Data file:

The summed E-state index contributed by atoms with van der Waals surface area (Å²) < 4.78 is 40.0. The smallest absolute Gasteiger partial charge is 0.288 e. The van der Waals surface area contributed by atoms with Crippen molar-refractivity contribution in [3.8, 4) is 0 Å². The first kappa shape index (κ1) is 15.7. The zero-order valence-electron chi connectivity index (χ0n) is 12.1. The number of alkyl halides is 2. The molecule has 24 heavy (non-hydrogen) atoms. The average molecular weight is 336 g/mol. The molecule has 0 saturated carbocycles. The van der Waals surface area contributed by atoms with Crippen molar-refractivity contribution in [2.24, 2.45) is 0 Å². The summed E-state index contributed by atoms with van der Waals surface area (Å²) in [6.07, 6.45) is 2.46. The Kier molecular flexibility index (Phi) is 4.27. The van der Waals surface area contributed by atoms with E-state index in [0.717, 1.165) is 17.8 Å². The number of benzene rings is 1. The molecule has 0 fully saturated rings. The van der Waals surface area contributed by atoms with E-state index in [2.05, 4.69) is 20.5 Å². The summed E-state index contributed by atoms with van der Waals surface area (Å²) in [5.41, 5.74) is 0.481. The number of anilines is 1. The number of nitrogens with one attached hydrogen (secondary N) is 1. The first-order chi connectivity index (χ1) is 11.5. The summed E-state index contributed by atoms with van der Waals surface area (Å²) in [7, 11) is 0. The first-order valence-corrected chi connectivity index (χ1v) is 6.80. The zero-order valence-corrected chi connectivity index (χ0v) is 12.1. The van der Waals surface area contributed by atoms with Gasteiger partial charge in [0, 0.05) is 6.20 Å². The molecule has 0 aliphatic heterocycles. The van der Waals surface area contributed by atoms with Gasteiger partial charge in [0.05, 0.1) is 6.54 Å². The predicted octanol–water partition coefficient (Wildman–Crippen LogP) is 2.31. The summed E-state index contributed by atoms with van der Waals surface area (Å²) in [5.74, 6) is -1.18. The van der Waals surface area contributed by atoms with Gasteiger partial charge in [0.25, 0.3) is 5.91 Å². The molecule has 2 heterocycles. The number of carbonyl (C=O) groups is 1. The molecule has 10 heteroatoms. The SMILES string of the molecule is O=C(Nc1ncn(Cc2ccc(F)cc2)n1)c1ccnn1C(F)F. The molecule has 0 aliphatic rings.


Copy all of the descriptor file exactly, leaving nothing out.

The summed E-state index contributed by atoms with van der Waals surface area (Å²) < 4.78 is 40.0. The smallest absolute Gasteiger partial charge is 0.288 e. The van der Waals surface area contributed by atoms with Crippen molar-refractivity contribution in [3.8, 4) is 0 Å². The first kappa shape index (κ1) is 15.7. The zero-order valence-electron chi connectivity index (χ0n) is 12.1. The number of alkyl halides is 2. The molecule has 24 heavy (non-hydrogen) atoms. The average molecular weight is 336 g/mol. The molecule has 0 saturated carbocycles. The van der Waals surface area contributed by atoms with Crippen molar-refractivity contribution in [2.24, 2.45) is 0 Å². The summed E-state index contributed by atoms with van der Waals surface area (Å²) in [6.07, 6.45) is 2.46. The Kier molecular flexibility index (Phi) is 4.27. The van der Waals surface area contributed by atoms with E-state index in [0.717, 1.165) is 17.8 Å². The number of benzene rings is 1. The molecule has 0 fully saturated rings. The van der Waals surface area contributed by atoms with E-state index in [2.05, 4.69) is 20.5 Å². The summed E-state index contributed by atoms with van der Waals surface area (Å²) in [5.41, 5.74) is 0.481. The number of anilines is 1. The number of nitrogens with one attached hydrogen (secondary N) is 1. The first-order chi connectivity index (χ1) is 11.5. The summed E-state index contributed by atoms with van der Waals surface area (Å²) in [7, 11) is 0. The first-order valence-corrected chi connectivity index (χ1v) is 6.80. The zero-order valence-corrected chi connectivity index (χ0v) is 12.1. The van der Waals surface area contributed by atoms with Gasteiger partial charge in [0, 0.05) is 6.20 Å². The molecule has 0 aliphatic heterocycles. The van der Waals surface area contributed by atoms with Gasteiger partial charge in [0.05, 0.1) is 6.54 Å². The predicted octanol–water partition coefficient (Wildman–Crippen LogP) is 2.31. The summed E-state index contributed by atoms with van der Waals surface area (Å²) in [5.74, 6) is -1.18. The van der Waals surface area contributed by atoms with Gasteiger partial charge in [0.25, 0.3) is 5.91 Å². The molecule has 2 heterocycles. The number of carbonyl (C=O) groups is 1. The molecule has 10 heteroatoms. The SMILES string of the molecule is O=C(Nc1ncn(Cc2ccc(F)cc2)n1)c1ccnn1C(F)F. The molecule has 0 aliphatic rings.